Physical therapists familiarity and beliefs about health services utilization and health seeking behaviour.

Published

Journal Article

BACKGROUND:Physical therapists' familiarity, perceptions, and beliefs about health services utilization and health seeking behaviour have not been previously assessed. OBJECTIVES:The purposes of this study were to identify physical therapists' characteristics related to familiarity of health services utilization and health seeking behaviour, and to assess what health seeking behaviour factors providers felt were related to health services utilization. METHODS:We administered a survey based on the Andersen behavioural model of health services utilization to physical therapists using social media campaigns and email between March and June of 2017. In addition to descriptive statistics, we performed binomial logistic regression analysis. We asked respondents to rate familiarity with health services utilization and health seeking behaviour and collected additional characteristic variables. RESULTS:Physical therapists are more familiar with health services utilization than health seeking behaviour. Those who are familiar with either construct tend to be those who assess for health services utilization, use health services utilization for a prognosis, and believe that health seeking behaviour is measurable. Physical therapists rated need and enabling factors as having more influence on health services utilization than predisposing and health belief factors. CONCLUSION:Physical therapists are generally familiar with health services utilization and health seeking behaviour; however, there appears to be a disconnect between what is familiar, what is perceived to be important, and what can be assessed for both health services utilization and health seeking behaviour.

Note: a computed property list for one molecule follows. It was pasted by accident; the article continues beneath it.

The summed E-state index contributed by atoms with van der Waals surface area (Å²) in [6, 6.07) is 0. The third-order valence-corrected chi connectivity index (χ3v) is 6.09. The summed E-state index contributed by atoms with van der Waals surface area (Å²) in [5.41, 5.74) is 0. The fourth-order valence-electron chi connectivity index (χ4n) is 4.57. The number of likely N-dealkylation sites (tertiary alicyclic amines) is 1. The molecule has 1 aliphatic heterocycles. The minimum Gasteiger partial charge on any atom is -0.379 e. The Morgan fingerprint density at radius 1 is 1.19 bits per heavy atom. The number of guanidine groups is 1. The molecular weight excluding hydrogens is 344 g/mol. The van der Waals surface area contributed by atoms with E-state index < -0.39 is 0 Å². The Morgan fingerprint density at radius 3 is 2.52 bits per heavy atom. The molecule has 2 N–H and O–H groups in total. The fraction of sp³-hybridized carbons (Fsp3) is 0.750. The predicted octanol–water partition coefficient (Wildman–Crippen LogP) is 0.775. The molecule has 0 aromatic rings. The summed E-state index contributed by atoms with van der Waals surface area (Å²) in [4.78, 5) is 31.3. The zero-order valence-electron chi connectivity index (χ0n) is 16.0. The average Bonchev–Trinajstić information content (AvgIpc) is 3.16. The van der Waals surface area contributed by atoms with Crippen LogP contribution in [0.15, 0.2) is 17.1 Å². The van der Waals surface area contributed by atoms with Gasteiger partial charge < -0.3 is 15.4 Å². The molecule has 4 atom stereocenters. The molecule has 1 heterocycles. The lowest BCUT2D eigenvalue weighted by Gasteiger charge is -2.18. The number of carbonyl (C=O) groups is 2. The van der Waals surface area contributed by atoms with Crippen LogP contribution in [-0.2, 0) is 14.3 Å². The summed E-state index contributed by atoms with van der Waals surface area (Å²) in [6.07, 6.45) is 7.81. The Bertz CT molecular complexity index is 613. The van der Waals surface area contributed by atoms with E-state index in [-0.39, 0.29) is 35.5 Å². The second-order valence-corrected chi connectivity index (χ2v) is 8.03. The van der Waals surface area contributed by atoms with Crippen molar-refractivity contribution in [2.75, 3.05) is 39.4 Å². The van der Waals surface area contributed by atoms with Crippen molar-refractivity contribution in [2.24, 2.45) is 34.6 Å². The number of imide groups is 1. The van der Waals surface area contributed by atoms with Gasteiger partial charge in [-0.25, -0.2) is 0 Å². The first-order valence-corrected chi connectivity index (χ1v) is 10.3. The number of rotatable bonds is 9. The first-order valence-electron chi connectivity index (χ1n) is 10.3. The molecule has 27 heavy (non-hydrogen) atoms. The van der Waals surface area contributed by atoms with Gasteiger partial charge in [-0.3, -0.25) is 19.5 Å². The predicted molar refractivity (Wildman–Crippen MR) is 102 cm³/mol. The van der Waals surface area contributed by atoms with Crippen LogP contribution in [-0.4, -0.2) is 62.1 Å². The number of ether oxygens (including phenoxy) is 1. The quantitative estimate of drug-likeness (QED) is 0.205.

Full Text

Duke Authors

Cited Authors

  • Clewley, D; Rhon, D; Flynn, T; Koppenhaver, S; Cook, C

Published Date

  • July 2018

Published In

Volume / Issue

  • 22 / 4

Start / End Page

  • 336 - 343

PubMed ID

  • 29503116

Pubmed Central ID

  • 29503116

Electronic International Standard Serial Number (EISSN)

  • 1809-9246

International Standard Serial Number (ISSN)

  • 1413-3555

Digital Object Identifier (DOI)

  • 10.1016/j.bjpt.2018.02.002

Language

  • eng